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Just like your GPA was a measure of how well you did in school, your credit score is a measure of how well you do with loans and borrowing. Credit scores traditionally focused only on borrowing activity, such as credit cards, student loans, auto loans and mortgages. However, your Netflix account can now help you improve your credit score.

The popular Experian Boost™ product can help to improve your credit score by factoring in utility bills and other monthly charges on your credit report. As of July 27, 2020, that can include your Netflix account. Keep reading to learn more about how Experian Boost works and how you can boost your credit score with Netflix.

Building Credit Score How to Use Your Netflix Payments to Build Credit

Follow these steps to get started

  1. 1

    Set Up a Free Experian Boost Account

    Start by creating an account with Experian Boost. You'll need to enter your personal information, including your full name, address, email address and Social Security number. The account is free to set up and no credit card is required for sign up.

  2. 2

    Link Your Bank Accounts

    You'll be asked to link a bank account or credit card you use to pay your bills. Select your bank and sign in with your bank's online login credentials. You can add more than one account if you choose to.

  3. 3

    Add Your Netflix Account

    You will have the option to add your Netflix payment history or other payments such as utility bills or subscription services to your Experian credit file.

  4. 4

    See Your Updated Credit Score

    Once your subscription accounts have been added to your Experian file, you will likely see an instant boost to your credit score.

How Credit Scores Work

Your credit score is a number from 300 to 850 that tells lenders and other companies how likely you are to default on a loan. A high credit score signals a low risk to lenders while a low score indicates you are likely to be late or miss payments.

The popular FICO® Score and VantageScore models use slightly different scales to measure your payment history, amounts owed, length of credit history, mix of credit accounts and recent credit applications to determine your credit score.

The two biggest factors in your credit score are on your on-time payment history and credit balances. Those make up more than half of your credit score. If you focus on these two areas and try to avoid tinkering elsewhere on your credit report, you should see your score rise in the long term.

The inputs to your credit score come from your credit report. You can get your credit report for free from Experian™ or Credit Karma to see where you stand today.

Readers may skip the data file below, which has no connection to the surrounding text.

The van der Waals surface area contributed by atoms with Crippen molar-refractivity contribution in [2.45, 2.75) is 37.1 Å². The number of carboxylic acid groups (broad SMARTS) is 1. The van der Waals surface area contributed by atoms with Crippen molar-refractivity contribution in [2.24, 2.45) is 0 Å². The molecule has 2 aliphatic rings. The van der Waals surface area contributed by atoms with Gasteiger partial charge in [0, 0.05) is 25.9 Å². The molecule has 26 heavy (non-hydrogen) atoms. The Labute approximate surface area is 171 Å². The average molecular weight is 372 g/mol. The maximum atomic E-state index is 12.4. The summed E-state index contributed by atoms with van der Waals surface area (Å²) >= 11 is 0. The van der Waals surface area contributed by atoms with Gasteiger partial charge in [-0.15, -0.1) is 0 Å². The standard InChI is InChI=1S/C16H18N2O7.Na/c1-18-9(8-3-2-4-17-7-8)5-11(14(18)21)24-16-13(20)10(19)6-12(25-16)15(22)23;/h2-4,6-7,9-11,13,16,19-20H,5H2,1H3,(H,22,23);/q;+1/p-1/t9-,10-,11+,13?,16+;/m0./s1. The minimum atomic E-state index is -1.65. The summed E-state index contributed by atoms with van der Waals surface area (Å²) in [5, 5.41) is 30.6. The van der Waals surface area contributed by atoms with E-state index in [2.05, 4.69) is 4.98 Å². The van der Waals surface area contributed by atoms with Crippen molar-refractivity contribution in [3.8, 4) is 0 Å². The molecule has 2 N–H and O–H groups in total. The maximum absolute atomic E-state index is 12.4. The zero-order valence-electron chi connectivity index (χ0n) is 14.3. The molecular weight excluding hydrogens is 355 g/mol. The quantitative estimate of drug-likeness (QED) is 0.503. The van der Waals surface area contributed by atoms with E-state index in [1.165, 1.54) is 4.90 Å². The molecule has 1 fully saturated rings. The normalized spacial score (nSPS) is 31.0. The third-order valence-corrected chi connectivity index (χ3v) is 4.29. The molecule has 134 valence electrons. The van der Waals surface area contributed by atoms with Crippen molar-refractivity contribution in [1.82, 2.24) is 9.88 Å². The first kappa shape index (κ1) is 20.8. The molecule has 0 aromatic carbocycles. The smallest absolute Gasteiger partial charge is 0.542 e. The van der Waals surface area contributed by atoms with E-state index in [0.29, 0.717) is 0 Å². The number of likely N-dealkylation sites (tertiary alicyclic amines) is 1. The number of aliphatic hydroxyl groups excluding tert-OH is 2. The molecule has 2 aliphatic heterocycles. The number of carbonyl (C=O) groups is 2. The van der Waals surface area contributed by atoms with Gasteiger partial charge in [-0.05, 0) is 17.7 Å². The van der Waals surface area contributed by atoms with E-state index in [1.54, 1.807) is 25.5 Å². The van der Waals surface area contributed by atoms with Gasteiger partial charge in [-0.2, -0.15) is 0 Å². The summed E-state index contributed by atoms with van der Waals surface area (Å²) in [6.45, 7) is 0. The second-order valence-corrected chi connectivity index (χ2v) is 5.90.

Recommended Credit Cards

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Chase Sapphire Preferred®

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60,000 bonus points
Earn 60,000 bonus points after you spend $4,000 on purchases in the first 3 months from account opening.


Wells Fargo Active Cash® Card
Rates & Fees


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Earn unlimited 2% cash rewards on purchases.


Earn a $200 cash rewards bonus after spending $500 in purchases in the first 3 months.


Citi Custom Cash® Card
Rates & Fees


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Earn 5% cash back on purchases in your top eligible spend category each billing cycle, up to the first $500 spent, 1% cash back thereafter. Also, earn unlimited 1% cash back on all other purchases.


Earn $200 in cash back after you spend $1500 on purchases in the first 6 months of account opening. This bonus offer will be fulfilled as 20,000 ThankYou® points, which can be redeemed for $200 cash back.

Citi Double Cash

Citi® Double Cash Card
Rates & Fees


2% cash back
Earn 2% on every purchase with unlimited 1% cash back when you buy, plus an additional 1% as you pay for those purchases.




What Is Experian Boost™

Until Experian Boost came around, most credit reports were limited to just borrowing account data. That means credit cards, student loans, personal loans, mortgages, auto loans, lines of credit and other accounts where you borrow money from someone else. Now, with Experian Boost, some other types of accounts can be included.

For example, you may be able to add your utility bill or telecom bill to your credit report with Experian Boost. That means you’ll get credit for an on-time payment for paying your power bill, gas bill, water bill, phone bill or cable bill.